Dear Fellow Mortonites,

On 5th April, 2011 Peter Devenish circulated HVM Literary Note – No.94 ( This was a transcription, by Kenneth Fields, of an article written by Morton for Illustrated Magazine in 1946, describing the conditions in South Africa’s largest gold mine, the City Deep Mine at Johannesburg. He relays the scene as he and James Jarché, wearing only vests, sweat rags and khaki overalls (what a sight!) struggle down into the hot, humid depths to capture the moment in words and picures “James Jarché took the picture while I let off one of the flashes…”, Morton writes. The article itself is a piece of history, not only for what it describes, but for the attitudes and social mores it reveals so casually; it is a piece which must be read and interpreted in the context of the times in which it was written.

I subsequently had the good fortune to acquire a copy of the magazine and was able to read the article for myself, in its original setting. The cover, showing Zulu workers celebrating one of their regular Sundays off, is featured above. As an exercise, I attempted a reconstruction of Morton’s text (courtesy of Kenneth) along with scans of Jarché’s photographs in the same configuration as the editors of Illustrated Magazine had used. The final result is enclosed as a pdf file for your interest and, though I say so myself, I’m quite pleased with the end result.

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Morton’s article aside, the magazine as a whole is a delight. As with similar publications it is the minor details which seem to convey a feeling for the period rather than the grand headlines, exotic locations and foreign travel. Alongside feature articles on modern methods of apple production and so forth are advertisments for shoes, vitamins, custard powder, washing powder, toothpaste (“dingy teeth are often taken for unclean teeth!”), cider, fountain-pens and Camp Coffee (“scarce but good”) – all unconsciously reflecting the fashions, fears and aspirations of the day. Some of the strap-lines are priceless – your husband will fail to get that promotion he applied for if you don’t serve him “grand tasting grape-nuts” and if you want to start a family you are rather bizarrely advised to use P&B wools!

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It is well worth keeping an eye out for this edition, with persistence there are still a few to be found online. If anyone has had the good fortune to come across this, or any other articles by HVM in newspapers or magazines of the time I would love to hear from them, and if a scan or photgraph was available that would be the icing on the cake – or, should I say, the chocolate on the custard!

In the meantime, I hope you enjoy my little recreation.

With best wishes,

Niall Taylor, Glastonbury, Somerset, England 24 January 2015

— The HV Morton Society Web: Blog:

— Copyright: Please note that the copyright on all material is strictly held by the original authors and the HV Morton Society. The rights to all excerpts, whether text or graphics, from HV Morton’s works are retained by the estate of HV Morton.

HV Morton

HV Morton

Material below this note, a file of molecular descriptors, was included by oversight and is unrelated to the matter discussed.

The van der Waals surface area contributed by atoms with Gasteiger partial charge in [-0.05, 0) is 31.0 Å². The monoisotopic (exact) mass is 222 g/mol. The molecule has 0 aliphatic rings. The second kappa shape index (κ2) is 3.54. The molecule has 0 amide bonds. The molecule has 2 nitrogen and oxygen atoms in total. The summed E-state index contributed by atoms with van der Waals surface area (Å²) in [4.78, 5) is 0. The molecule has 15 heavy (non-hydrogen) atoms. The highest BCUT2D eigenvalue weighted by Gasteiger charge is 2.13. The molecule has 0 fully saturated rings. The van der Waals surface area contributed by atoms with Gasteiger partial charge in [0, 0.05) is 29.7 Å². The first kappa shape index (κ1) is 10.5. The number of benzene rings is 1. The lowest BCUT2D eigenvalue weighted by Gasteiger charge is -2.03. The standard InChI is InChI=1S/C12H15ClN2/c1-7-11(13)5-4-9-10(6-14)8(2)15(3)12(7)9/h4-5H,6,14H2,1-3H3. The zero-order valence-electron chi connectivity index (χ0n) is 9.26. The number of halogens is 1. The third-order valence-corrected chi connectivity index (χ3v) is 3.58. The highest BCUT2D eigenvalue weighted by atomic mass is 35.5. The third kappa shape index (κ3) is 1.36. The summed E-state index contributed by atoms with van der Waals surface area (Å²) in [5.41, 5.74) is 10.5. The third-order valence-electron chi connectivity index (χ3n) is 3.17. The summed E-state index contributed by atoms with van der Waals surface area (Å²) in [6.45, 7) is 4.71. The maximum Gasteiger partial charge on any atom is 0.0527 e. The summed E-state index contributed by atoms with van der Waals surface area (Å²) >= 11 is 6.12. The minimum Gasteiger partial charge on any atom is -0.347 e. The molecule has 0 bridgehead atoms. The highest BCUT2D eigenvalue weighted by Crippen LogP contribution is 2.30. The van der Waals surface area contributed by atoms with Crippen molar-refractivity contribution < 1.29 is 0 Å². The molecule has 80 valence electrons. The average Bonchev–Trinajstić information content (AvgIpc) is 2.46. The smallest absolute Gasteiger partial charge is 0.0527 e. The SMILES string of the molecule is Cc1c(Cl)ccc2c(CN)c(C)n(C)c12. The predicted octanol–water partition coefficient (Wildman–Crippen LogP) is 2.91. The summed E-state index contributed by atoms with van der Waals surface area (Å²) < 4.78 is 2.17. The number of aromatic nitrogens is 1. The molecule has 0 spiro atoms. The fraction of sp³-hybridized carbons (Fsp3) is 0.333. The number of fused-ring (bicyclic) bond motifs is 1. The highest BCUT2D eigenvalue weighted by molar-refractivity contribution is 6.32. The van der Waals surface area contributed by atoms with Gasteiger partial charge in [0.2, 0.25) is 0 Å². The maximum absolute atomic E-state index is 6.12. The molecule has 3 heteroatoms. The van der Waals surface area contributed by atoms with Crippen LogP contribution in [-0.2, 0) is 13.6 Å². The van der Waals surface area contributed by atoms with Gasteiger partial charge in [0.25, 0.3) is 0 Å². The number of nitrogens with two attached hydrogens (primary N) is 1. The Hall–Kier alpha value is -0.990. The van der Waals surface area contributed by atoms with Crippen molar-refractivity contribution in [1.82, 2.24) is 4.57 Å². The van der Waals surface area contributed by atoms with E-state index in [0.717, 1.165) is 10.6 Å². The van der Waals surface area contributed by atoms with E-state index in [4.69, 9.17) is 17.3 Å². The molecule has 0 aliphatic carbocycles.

THE GOLDEN RAND World stock exchanges have been caught up in the wild scramble for gold shares. H. V. Morton and ILLUSTRATED cameraman James Jarche take you down the City Deep Mine, South Africa, to show how the ore is wrested from the reefs T??in the world are the OoregumMine at Mysore, India, and??? ??????? gold mines the City Deep Mine at Johannesburg. The Ooregum is 9,000 ft. deep and the City Deep is 8,500 ft.; so there is not much in it. The above picture was taken at the bottom of the City Deep, a mile and a half below the surface of the earth and in the temperature of a Turkish bath. James Jarché took the picture while I let off one of the flashes. The sweat was pouring into our eyes and running down our backs. We were wearing only vests and khaki overalls, and these were sticking to our bodies as if we had been flung, clothes and all, into hot water. Every now and then we had to find something dry enough to wipe a film of moisture from the lens of the camera, for the atmosphere was steamy and dank, like that of an overheated, tropical jungle. Down below, in a silence which man was surely never intended to invade, with the world of sunshine and human beings a mile and a half above, hundreds of glistening natives, and a few pallid white men, were wresting gold-bearing ore from the bowels of the Witwatersrand – the Ridge of White Waters – known commonly as the Rand. The natives, who do the hard, physical work, are called labourers, and the white men, who do the overseeing, lay the charges, examine the roofs and give all the orders, are called the miners. In this picture you see THIS PICTURE WAS TAKEN A MILE AND A HALF BELOW THE EARTH’S SURFACE IN THE FAMOUS CITY DEEP GOLD MINE AT JOHANNESBURG. TWO NATIVES ARE DRILLING THE GOLD-BEARING GOLD BRICKS THE SAME SIZE AS A BUILDER’S BRICK BUT THESE ARE WORTH £7,500 EACH ICE BRICKS ARE SEND DOWN THE MINE TO KEEP WATER AND TEA COOL IN INTENSE HEAT two native labourers and a white miner preparing to work in the “stope,” as the working place is called. The natives are getting ready to use a pneumatic drill on the rock in front of them, which is the precious reef, or vein of goldbearing rock, on which the fortune of South Africa has been built. A crazy pile of timber on the right is holding up several tons of rock which otherwise might crash down and kill everybody in the vicinity. I was glad to get away from it. It was probably safe, but its angle did not inspire confidence in me! When we had taken the picture, and wiped some more sweat out of our eyes, I asked the mine manager, who was standing beside me, if he could tell under what portion of Johannesburg, or its suburbs, we were standing at that moment. He turned to the assistant manager. “Let’s see now,” he said, “we must be directly under that row of houses and the garage …” It was odd to hear two men a mile and a half down in the earth reconstructing the scene on the surface, and when they mentioned the houses and the garage I had a sudden violent desire to escape from that suffocating, dark and silent bit of hell and get up to the surface, where the sun would be shining on the houses and a car would be driving up to the garage. But we had a lot more to do and to see before that happy moment came when we took the first lift towards the surface. If you ever go down a gold mine in South Africa, let me give you a piece of advice which will probably save you from pneumonia. No matter how hot the day may be, insist upon taking down the mine a winter overcoat and a muffler. You will need them when, sweating in every pore, you face the icy currents of air on your return. When you arrive at the mine buildings, you sign the usual form stating that you go down at your own risk, then you are taken to a dressing room where you are issued with khaki overalls, a sweat-rag for your neck, and an acetylene lamp. The first lift drops down 4,900 ft. in a few seconds. You stand in an iron cage with your guides and several Zulu police boys, and the cage just falls into the dark with a smooth inevitability. You step out into a high, electrically lit whitewashed cave, where a shift of labourers is waiting to go to the surface. They sit patiently on their haunches, like miners the world over, and their strong teeth and the whites of their eyes gleam in their dark faces. There are Basutos, Bacas from Griqualand, Machopis from Portuguese East Africa, Mzingili from North Zululand, and representatives from tribes all over the Union, and as far away as Rhodesia and Nyasaland. The experts can tell their origin at a glance, but they all look the same to me; the same patient black faces, the same sweat-shiny bodies, the same air of docile automatons and – the same smell. Most of them are young and physically perfect. The second lift drops down another 2,500 ft. to the 7,300 level. Here is the same kind of white cave and tunnels leading off from it. It is now perceptibly warmer. You can hear the tinned air being pumped into the mine, and you pass from currents of cool air into hot. Then comes the worst journey of all – to the mine bottom. This is a steel tub on an inclined rail and it is worked by a steel cable. You make yourself as small as possible and crouch inside it. Someone’s boot lodges in the nape of your neck, as more and more men crawl in, until the last man slams into position a steel lid, like the sun roof of a car, and the tub goes shooting off into the dark, clanking and swaying into the hot bowels of the earth. You step out 8,500 feet below ground level, and start to walk along tunnels, called drives, which lead to the reef. It is now very warm indeed. This reef is a peculiar thing. If you wished to illustrate it to a class of schoolchildren, you might take half a broken basin and bury it in the earth so that only the lip was visible. The china would represent the reef, at first easily got at, and then, as men eat it away with pick-axes and cart it away in tubs, deeper and more difficult and more expensive to bring to the surface. And the story of mining is the following downward of this slanting vein of mineral ore. There comes a time in the life of a gold mine when the ore is so deep that it is not economically workable. That depends, naturally, upon the price of gold. Before the first World War, gold was £4 5s. an ounce. Today it has reached the unheard-of price of £8 12s. 3d. an ounce, and that is why South Africa is having a time of great prosperity and why deep Strict day and night guard is kept at South Africa’s gold refineries. These days the works are busier than ever. GREAT CARE HAS TO BE TAKEN AS £7,500 OF MOLTEN GOLD IS POURED INTO THESE MOULDS ARMED WATCH AS THE PRECIOUS BRICKS ARE TRUNDLED AWAY FROM THE REFINERY Gold dust is washed on aprons. From one ton of rock a piece of gold the size of a trouser button is obtained mines and mines with low-grade ore, which would have been closed down years ago because of working cost, are now showing a handsome profit. As you explore a gold mine, you look in vain for anything remotely resembling gold. There is nothing. The reef itself does not sparkle or shine. It is just dull-looking rock. The natives hew it and cart it away in trucks, and they might be carting so much slag, for gold ore is not even as lively to look at as coal or anthracite. It is not until you leave the mine below, and go above ground to a refinery, that you see the first glimpse of this all-powerful metal. You see it in the form of a gold brick. It is the size of an ordinary builder’s brick, and the same shape, but it is a beautiful heavy, red, oily brick of pure and solid gold. And, for some reason that has nothing to do with its value, it is mysteriously attractive. I asked the man who had just stamped it how much the brick was worth. It was worth £7,500. What surprised me about the refinery was the astonishingly small quantity of gold to be found in a ton of rock. Take a ton of rock, grind it into powder, wash it over inclined sheets of corduroy, take the residue, pump it into tanks, refine it still further, and then subject what slime is left to chemical action, and all you have from that massive ton of rock is a button of gold rather smaller than a trouser button! In order to make one gold brick something like 3,700 tons of rock must be pulverized and refined. Perhaps the most impressive sight on the Rand is a king’s ransom on a truck, with a casual native sitting on it, waiting orders to wheel it somewhere! “And where does it go?” I asked. “To the Mint at Pretoria.” “And then?” “It’s sold.” “And what happens to it then?” “It is reburied in the vaults of banks!” Upon the recovery of this metal from the earth, and the reburial of it, Johannesburg has grown into a great and prosperous city in the brief space of sixty years. It is a city, stimulating and vital, a city standing 6,000 feet above sea level, a city with a strong American look about it, full of tall skyscrapers, steel and concrete buildings, huge departmental stores, hotels, cinemas, hundreds upon hundreds of feminine shops, shops overflowing with everything considered desirable in modem life and, ringing it round about, are huge silver and gold coloured pyramids of cast-up earth – the mine dumps. The mines are on Johannesburg’s doorstep, or rather Johannesburg is just where it was sixty years ago, when the city was a one-storey, gold-rush town. So as you walk along the rectangular streets of this impressive modem city that many old people remember as a mining camp, you can see, framed at the end of the street the headgear of mines and the huge hills that men, like moles, have thrown up in their search for gold. It is these mine dumps that give Johannesburg its personality. They are like a hoarding which proclaims: “This is the City of Gold,” or perhaps, to some people, they might seem to say in the words of Virgil: “0 cursed lust of gold, to what cannot thou compel the heart of man!” It is, no doubt, a matter of opinion! King Solomon never dreamt of such wealth as that of South Africa’s gold fields. The Rand produces a third of the world’s gold. The mines employ 393,000 natives and 40,000 Europeans. The gold mining industry spends £38,000,000 in wages every year and another £38,000,000 in stores and equipment. It pays £25,000,000 in taxation. It is the foundation of South Africa’s material prosperity. It is, of course, evident that this prosperity would not be possible without cheap native labour. If, for instance, the 393,000 natives were paid the same rate of wages as the 40,000 European miners, the Rand gold mines would have to close down tomorrow. What, then, is the native labourer like, and what sort of time does he have in the mines? My only surprise on the gold fields was that the native labourer was not the miserable, downtrodden creature I had expected to find. He was a fine, upstanding specimen of humanity. He was obviously healthy. He was, as far as I could judge from his high spirits and his smiles, happy. These natives belong to tribes scattered all over Africa. There are recruiting stations in tribal territories at which they can volunteer to work in the mines for such periods as nine or fourteen months, after which they return to their tribes. They can then, in a year’s time, volunteer again, and so on. On the average, the native labourer works between the ages of eighteen and forty for about twenty-two years and then retires to his tribe. It is this contact with the tribal life which preserves him, which gives him moral stability and physical refreshment. He is not a man who signs on in the mines and works until he is too old to go on any more, he is a man who works for a short spell and then returns home for a year. But why does he volunteer for work in the mines? Because it is the only way for a native living in tribal territory to amass in a short time the money necessary to buy cattle and wives and to pay his taxes. I was told by one mine manager who employs 1,300 “boys” – as natives of all ages are called – that after a year’s work careful labourers return home to their tribes having saved, on an average, £16 each, which in tribal territories goes a very long way indeed. The care with which native labourers are housed and fed on all the mine compounds which I visited was beyond praise. Extraordinary care is taken to give them a balanced diet, to see that they remain healthy and to give them suitable recreation. Native dances are held every Sunday in some of the compounds. I was invited to attend one of these at the Consolidated Main Reef Mine. It was a hot day and the sun beat down upon an arena built of stone, designed by the mine manager and erected by the natives themselves. There were nine tiers of seats and the arena was half covered with an awning of canes. The ground was dusted with red sand. The audience was an interesting collection of African natives, some clothed in sketchy European attire, some wrapped in blankets, and some in little else but their bronze skins. A native band was thrumming on “kaffir pianos,” instruments like xylophones. The ground trembled with the rhythm. Then into the arena in single file came the first team of dancers, a team from Portuguese East Africa. They wore white singlets, yellow aprons and great tufts of sheepskin waved round their bare ankles. They carried shields and short stabbing assegais. Their leaders wore a tall crown of ostrich feathers. These “boys,” who had worked an eight-hour day in the depths of the earth, were full of vitality. They were tireless. They advanced and retreated, shuffling their feet and stamping. The music throbbed and thudded. Three men dressed as girls faced the dancers, indulging in amazing and preposterous postures, working the dancers to a frenzy of what seemed like warlike energy. Then, with a great shout, they suddenly relaxed and went out. The next dance was much the same – the dancers were from East Griqualand – and a third team of magnificently garbed Zulus came in, a barbaric and splendid sight. They were naked save for girdles of leopard skin. White sheepskin cross belts lay on their coffee-coloured chests and plumes waved on their heads. They carried shields and spears, and their performance, although I was told it was a marriage dance, looked like the beginning of a war. These were men splendid in physique and bearing. They moved like kings. Their muscles rippled under their brown skins and they provided their own music, a long, shouting chant. Their dance went on for the best part of an hour. Sometimes they would all sit down and I thought it was ended, but after a moment they would rise and start all over again. It was a strange and interesting spectacle. These natives were in Johannesburg, but they were not of it. They were free to explore the white man’s world, but they preferred to stay in their compound, in their own tribal units, and among those who spoke their own tongue and knew their background. Some of them would perhaps be going home in a day, a week, taking with them messages to distant kraals in Northern Rhodesia and to remote mountain villages in Basutoland; and their places would immediately be filled by friends and relatives from the same tribes. What an extraordinary arrangement this is – this intermixture of primitive and highly industrialized life, this introduction of people who are by nature pastoral into one of the more arduous branches of industry, without making them city dwellers, without snapping their tribal customs or severing their loyalty to some hereditary chief. I looked at them, marvelling at their energy and their vitality. I remembered the lower levels of the City Deep and the shift that was waiting to surface. Those white eyeballs in the electric light, those quiet, docile men. Could these be the same men, these gay and violent dancers in the sunlight of a Sunday morning? And I could imagine them, their term of service over, going back to their distant homes with nothing but a blanket or a pair of trousers to prove that for a year they had helped the white man to find that red metal which he loves as much as life itself. (World copyright reserved) New El Dorado is at Odendaalsrust, about 170 miles south-east of Johannesberg This Drill made the strike of 62.6 ounces per ton, and put Odendaalsrust in the news Farmer G.J. Rheeder, seen with his wife, owned land on which the strike was made Excitement did not disturb the village of 300 people who earn their living by farming Baby becomes news because he was born to the wife of a driller on night strike was made Town Clerk of Odendaalsrust was busy with deeds of sale as property boomed Cores from the drill being packed in special boxes to be sent away to the analyst’s Golden Core was “surfaced” by J.W. Hewetson. Drilling goes on day and night A SLEEPY VILLAGE BECAME WORLD NEWS… ODENDAALSRUST HAD STRUCK